KYIV – Ukraine’s Parliament voted on June 16 to set quotas for Ukrainian language content on commercial radio, approving legislation that served as a compromise between two bills – one favored by radio lobbyists and the other by language activists – that were rejected two weeks earlier. The measure earned 268 votes and was strongly supported by all five of the Verkhovna Rada’s pro-Western factions, two of which (the Radical Party and Batkivshchyna) didn’t support the earlier drafts. They were sent back to committee, where the approved version was drafted by a working group that included deputies, lobbyists and activists. “These aren’t quotas for Ukrainian songs on the radio. This is vital space for the Ukrainian song,” Petro Poroshenko Bloc National Deputy Viktor Kryvenko told Parliament following the vote.

Ambassador-designate for Ukraine testifies before Senate committee

WASHINGTON – Speaking before the Senate Foreign Relations Committee on June 21, Marie L. Yovanovitch, nominee for U.S. ambassador to Ukraine, stated that “more progress has been made in Ukraine in the past two years” than in the past 25 years of Ukraine’s renewed independence. She was one of three nominees for ambassadorial posts throughout the world who appeared at confirmation hearings before the committee. Also on the docket were nominees for Lithuania, Anne Hall; and Greece, Geoffrey Pyatt (the current U.S. ambassador to Ukraine). The nominees were greeted by the Senate Foreign Relations Committee Chairman Bob Corker (R-Tenn.) and Ranking Member Ben Cardin (D-Md.), who thanked them for their public service to the country. The nominee proceeded with opening statements about their anticipated roles in their respective countries and how to bolster and enhance their relationship with the United States.

Party of Regions spent $66 million on bribes and paid articles in media

KYIV – Documentation of the expenses of the Party of Regions on its political activities have been made public, National Deputy Sergii Leshchenko and editor-in-chief of Ukrayinska Pravda Sevgil Musayeva-Borovyk revealed at a press briefing at Ukraine Crisis Media Center on May 31. “These are expenses on Ukrainian politics from corrupt sources. They demonstrate how the Party of Regions was being financed and what the money in question was spent on,” explained Mr. Leshchenko. He said there are documents certifying the receipt of large sums in cash for accomplishing defined activities. The documents contain surnames, the sums received and the goals that they were set to achieve, and they are accompanied by signatures.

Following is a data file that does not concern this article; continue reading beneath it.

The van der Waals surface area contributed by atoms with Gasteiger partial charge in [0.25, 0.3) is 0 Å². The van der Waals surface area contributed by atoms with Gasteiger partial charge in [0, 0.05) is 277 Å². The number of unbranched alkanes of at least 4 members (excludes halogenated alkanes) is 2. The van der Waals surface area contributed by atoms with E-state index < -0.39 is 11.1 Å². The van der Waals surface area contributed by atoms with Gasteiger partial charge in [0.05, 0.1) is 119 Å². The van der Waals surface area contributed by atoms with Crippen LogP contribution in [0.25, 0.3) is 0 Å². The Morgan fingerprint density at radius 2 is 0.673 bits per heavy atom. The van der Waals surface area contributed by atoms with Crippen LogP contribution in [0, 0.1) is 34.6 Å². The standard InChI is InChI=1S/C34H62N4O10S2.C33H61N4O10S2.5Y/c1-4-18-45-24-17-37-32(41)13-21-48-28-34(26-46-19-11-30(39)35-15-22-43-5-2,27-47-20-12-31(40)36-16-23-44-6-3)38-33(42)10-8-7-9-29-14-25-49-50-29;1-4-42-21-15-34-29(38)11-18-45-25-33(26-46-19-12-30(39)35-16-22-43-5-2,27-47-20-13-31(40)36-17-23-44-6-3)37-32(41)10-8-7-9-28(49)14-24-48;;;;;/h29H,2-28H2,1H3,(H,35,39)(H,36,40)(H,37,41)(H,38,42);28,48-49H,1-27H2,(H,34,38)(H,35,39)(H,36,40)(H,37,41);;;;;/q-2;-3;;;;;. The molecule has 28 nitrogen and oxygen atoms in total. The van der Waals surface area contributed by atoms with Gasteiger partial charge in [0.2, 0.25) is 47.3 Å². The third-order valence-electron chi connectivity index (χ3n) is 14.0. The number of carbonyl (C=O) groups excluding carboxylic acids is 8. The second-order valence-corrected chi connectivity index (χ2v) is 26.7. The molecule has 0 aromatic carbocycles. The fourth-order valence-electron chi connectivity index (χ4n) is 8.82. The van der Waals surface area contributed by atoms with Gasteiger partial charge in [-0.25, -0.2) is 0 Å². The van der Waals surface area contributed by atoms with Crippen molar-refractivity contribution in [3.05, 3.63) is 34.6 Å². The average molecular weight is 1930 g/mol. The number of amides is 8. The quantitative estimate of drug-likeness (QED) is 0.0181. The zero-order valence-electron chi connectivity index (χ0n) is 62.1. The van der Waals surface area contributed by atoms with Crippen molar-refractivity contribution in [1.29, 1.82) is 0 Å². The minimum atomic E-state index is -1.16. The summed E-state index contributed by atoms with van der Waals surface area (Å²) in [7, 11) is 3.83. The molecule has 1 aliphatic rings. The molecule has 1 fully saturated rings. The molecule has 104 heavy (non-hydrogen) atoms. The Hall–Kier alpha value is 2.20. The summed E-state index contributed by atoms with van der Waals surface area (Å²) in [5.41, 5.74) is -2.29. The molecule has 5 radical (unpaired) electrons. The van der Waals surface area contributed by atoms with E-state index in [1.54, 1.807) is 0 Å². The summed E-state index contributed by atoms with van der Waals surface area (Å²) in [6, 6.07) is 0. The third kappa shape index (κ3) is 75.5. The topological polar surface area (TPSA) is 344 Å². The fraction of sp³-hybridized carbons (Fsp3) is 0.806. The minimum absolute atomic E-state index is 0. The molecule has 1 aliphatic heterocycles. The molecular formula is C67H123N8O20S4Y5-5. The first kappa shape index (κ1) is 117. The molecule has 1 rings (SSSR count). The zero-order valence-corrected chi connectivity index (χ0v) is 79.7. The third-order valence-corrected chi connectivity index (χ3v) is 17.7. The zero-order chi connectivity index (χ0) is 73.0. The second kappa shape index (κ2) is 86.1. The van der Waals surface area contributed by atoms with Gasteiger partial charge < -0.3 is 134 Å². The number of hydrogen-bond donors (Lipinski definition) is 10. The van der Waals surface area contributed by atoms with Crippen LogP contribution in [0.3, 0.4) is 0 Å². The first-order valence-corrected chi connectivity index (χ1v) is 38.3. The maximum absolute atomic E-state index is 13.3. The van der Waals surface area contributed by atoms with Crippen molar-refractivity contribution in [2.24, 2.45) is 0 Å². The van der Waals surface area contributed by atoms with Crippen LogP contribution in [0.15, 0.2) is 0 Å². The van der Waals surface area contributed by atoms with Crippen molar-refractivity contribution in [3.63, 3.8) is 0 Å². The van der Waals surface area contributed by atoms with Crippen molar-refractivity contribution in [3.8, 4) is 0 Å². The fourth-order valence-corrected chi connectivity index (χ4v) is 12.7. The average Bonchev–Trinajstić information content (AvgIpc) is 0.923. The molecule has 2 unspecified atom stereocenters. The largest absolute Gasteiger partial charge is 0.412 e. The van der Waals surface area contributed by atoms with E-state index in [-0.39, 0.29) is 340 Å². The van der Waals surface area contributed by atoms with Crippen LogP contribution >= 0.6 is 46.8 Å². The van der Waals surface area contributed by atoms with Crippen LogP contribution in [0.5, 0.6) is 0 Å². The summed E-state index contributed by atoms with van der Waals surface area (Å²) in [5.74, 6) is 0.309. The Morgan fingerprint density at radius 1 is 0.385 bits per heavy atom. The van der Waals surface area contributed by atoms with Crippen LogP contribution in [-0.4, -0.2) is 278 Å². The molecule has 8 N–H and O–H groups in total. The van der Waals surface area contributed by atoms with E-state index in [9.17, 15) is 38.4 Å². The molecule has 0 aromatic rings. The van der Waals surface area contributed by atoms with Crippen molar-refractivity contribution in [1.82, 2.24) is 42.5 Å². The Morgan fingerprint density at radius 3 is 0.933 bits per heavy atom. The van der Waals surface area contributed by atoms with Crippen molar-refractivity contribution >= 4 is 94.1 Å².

Confessions of a Ukrainian ‘political prisoner’

Shortly before his court appearance in the southern Russian city of Rostov-on-Don, investigators stopped by Hennadiy Afanasyev’s holding cell to make sure he still planned to implicate his fellow Ukrainians, film director Oleh Sentsov and left-wing activist Oleksandr Kolchenko, as “terrorists.”

“I told them all ‘yes, yes,’ so they’d think that everything was fine,” Mr. Afanasyev, 25, told RFE/RL’s Russian Service in a recent interview. But Mr. Afanasyev, a photographer from Crimea who was arrested months after Russia annexed the Ukrainian peninsula and convicted of plotting a terrorist act against the Russian-imposed authorities, had a surprise in store. When he was brought before the judge on July 31, 2015, he recanted his earlier testimony that served as the basis of Russia’s case against Messrs. Sentsov and Kolchenko, saying he had been coerced into implicating them. Mr. Sentsov, whose jailing drew appeals from prominent figures in international cinema, responded with applause from his courtroom cage and yelled, “Glory to Ukraine!” Mr. Afanasyev replied, “Glory to the heroes!”